5 Ways To Effectively Ask for a Discount
There are some situations where it’s easy to receive a discount off a purchase, like signing up for an e-newsletter and receiving a code for $10 off or visiting a clearance aisle to stock up on sale items. Other situations require the shopper to make this ask.
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Asking for a discount or reduced rate on purchases such as furniture or reducing a cable bill can take some individuals out of their comfort zones. However, those who ask in a polite, respectful manner may be successful and put some extra money back in their wallets.
These tips can help shoppers ask for a discount.
Ask To Buy Floor Models
If you are interested in purchasing furniture, asking to buy the floor model may be one of the best ways to get a discount.
Julie Ramhold, consumer analyst at DealNews.com, said buying furniture straight off the floor usually comes with the caveat that the piece is being sold as is. This means you won’t be able to return the piece of furniture, even if it turns out to have issues or cosmetic damage.
If you are comfortable knowing you will not be able to return the item, you can save some money on that purchase. Ramhold said shoppers who ask for the floor model may even be able to get the item sooner; ordering new furniture can take weeks.
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See Whether You Qualify for Energy-Efficient Rebates
It can be a bit harder to ask for a discount on utility bills, especially since natural gas and electric prices are continuing to increase. You may call your utility provider, explain your situation and inquire about hardship assistance programs to help lower your bills in the event of an unforeseen circumstance such as losing your job.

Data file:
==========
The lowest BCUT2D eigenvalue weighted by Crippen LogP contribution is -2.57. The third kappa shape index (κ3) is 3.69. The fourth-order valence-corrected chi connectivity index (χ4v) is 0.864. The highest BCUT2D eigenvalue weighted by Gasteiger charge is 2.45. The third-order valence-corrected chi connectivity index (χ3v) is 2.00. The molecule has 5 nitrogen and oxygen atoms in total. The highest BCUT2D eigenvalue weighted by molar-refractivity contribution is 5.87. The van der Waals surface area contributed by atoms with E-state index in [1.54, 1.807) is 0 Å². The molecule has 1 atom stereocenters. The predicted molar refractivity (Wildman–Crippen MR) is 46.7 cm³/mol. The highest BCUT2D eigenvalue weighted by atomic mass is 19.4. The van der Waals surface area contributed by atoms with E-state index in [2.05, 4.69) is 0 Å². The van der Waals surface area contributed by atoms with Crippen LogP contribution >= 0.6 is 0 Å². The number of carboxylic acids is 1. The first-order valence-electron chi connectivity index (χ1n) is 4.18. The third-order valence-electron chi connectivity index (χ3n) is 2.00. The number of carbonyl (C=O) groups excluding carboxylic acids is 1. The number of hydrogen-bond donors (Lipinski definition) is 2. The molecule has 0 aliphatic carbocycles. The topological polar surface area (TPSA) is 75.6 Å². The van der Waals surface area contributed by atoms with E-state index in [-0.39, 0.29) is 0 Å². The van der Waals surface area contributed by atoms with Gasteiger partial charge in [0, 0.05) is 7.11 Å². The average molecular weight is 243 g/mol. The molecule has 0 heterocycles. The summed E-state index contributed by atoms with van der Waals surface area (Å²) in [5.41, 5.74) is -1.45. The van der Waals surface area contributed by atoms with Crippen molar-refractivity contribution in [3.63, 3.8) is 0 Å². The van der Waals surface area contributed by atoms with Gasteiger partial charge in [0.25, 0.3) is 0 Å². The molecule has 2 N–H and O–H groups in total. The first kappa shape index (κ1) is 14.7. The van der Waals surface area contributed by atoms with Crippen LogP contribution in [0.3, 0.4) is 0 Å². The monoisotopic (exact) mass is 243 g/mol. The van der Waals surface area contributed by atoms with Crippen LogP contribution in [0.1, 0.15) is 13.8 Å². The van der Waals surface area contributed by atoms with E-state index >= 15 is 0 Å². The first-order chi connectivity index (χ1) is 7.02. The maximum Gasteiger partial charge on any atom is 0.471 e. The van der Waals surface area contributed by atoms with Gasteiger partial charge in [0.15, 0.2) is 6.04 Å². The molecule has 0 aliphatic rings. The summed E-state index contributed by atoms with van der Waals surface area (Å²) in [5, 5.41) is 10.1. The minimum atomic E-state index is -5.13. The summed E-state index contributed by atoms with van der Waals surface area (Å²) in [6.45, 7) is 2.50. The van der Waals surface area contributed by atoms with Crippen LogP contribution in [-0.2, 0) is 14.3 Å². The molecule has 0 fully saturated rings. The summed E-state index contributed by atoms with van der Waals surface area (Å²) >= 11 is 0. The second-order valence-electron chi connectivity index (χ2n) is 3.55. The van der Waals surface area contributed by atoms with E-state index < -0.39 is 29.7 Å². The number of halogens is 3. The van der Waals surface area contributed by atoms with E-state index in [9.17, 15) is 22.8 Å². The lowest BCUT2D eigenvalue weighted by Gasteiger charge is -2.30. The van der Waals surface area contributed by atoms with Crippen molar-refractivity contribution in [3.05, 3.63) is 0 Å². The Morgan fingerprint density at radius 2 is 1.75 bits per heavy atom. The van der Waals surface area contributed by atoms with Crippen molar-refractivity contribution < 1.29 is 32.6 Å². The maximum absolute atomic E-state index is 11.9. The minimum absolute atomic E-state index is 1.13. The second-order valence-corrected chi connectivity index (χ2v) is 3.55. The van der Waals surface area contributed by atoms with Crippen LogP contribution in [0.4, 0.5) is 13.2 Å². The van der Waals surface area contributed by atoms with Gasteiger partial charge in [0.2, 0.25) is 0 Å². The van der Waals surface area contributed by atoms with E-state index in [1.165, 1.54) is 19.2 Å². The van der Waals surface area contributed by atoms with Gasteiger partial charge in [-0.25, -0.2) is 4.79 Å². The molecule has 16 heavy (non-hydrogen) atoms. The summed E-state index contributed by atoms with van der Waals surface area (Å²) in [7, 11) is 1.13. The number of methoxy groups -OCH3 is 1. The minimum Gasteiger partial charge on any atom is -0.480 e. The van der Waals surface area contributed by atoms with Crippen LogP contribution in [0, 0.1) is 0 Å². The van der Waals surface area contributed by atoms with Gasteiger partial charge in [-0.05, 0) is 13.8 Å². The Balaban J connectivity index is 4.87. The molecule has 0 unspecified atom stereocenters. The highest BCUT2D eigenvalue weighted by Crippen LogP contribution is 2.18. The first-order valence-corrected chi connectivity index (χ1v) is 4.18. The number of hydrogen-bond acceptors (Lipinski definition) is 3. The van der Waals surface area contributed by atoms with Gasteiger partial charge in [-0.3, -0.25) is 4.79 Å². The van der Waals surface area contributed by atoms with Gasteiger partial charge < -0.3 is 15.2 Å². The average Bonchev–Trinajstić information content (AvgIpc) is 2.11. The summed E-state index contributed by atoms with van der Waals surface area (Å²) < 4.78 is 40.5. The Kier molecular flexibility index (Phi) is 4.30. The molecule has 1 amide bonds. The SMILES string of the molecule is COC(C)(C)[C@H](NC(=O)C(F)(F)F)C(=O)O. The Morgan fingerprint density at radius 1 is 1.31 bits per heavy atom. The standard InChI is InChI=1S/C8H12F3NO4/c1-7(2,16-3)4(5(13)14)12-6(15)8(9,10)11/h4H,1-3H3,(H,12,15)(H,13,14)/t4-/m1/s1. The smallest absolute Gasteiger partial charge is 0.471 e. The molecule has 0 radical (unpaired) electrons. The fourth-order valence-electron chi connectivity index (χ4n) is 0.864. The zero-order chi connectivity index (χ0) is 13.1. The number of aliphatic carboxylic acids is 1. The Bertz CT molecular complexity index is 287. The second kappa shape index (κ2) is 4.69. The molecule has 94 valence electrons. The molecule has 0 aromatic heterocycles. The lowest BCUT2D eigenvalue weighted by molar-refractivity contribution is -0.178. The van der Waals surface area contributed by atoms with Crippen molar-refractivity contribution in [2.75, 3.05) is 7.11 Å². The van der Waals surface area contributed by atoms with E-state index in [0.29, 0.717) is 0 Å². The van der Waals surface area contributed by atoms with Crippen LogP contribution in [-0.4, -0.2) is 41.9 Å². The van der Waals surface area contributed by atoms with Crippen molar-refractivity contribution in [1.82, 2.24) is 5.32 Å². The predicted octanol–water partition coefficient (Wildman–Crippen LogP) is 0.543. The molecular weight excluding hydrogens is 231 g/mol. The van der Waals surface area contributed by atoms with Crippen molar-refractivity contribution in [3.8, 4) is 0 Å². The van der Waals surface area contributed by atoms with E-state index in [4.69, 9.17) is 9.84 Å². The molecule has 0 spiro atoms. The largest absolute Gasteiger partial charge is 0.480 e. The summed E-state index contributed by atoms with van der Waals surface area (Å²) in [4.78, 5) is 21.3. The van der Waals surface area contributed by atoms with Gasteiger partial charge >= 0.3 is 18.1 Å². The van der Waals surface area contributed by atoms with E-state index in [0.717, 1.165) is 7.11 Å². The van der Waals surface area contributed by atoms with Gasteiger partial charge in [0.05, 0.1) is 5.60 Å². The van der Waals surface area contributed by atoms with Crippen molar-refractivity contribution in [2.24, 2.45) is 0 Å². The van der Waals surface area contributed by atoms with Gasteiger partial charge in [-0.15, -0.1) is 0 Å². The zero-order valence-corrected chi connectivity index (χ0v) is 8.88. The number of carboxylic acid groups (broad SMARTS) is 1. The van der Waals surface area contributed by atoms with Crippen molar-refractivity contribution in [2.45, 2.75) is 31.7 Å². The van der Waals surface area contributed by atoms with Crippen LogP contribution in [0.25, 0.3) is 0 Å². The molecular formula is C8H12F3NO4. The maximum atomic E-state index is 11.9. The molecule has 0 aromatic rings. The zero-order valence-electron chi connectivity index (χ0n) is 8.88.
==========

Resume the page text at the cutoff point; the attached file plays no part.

You also may reach out to customer service and find out whether your energy-efficient appliances can earn you a discount. Ramhold recommends households using energy-efficient appliances ask whether they are eligible for any rebates. Keep in mind that energy-efficient rebate programs will vary state to state and often come with strict eligibility requirements.
Ask for Unpublished Rates
If you are planning to go on vacation, you will want to cut costs on everything from flights to lodging. Tim Hentschel, co-founder and CEO of HotelPlanner, recommends you call your preferred hotel booking engine or online travel agency directly. Speak to a reservation agent and ask for the unpublished rate.
While all hotels are subject to the industry’s rate parity protocol for published rates, Hentschel said some online travel agencies may be able to offer unpublished discount rates. You’ll need to speak to a reservation agent over the phone to learn more, however, as these rates are available only in a private sales environment.
Request a Price Match
Some retail stores allow shoppers to request a price match guarantee. If a price match is offered by a retailer, it will share more information on its website about how to receive a price match for in-store and online purchases.
Target, for example, states on its website that items may qualify for price matching if they are eligible Target products and purchased in the past 14 days. If you are not shopping at Target, ask to see whether your retailer offers a similar guarantee program.
Quote the Current Offer for New Subscribers
If you are seeking a lower cable or internet bill, Ramhold recommends quoting the current offer the company has for new subscribers. The easiest way to find this information is by using a mailer or any other promotion the company is sharing on its website or social media accounts about introductory rates for new users.
While having a mailer does give you a specific offer to point to, the company might not be willing to give you the lower rate. If this is the case, Ramhold said, you can gently tell the customer service manager that your bill is a bit expensive and you’re thinking about switching to another service provider. This might prompt the manager to negotiate.
“Often, you may be able to lock in lower rates for a year or two as long as you’re willing to sign up for service for this length of time and the provider is OK giving you a lower rate because they’ve locked you in for another two years,” Ramhold said. “Remember to be polite and gracious, even if they can’t help you, as the decision is usually not up to them.”
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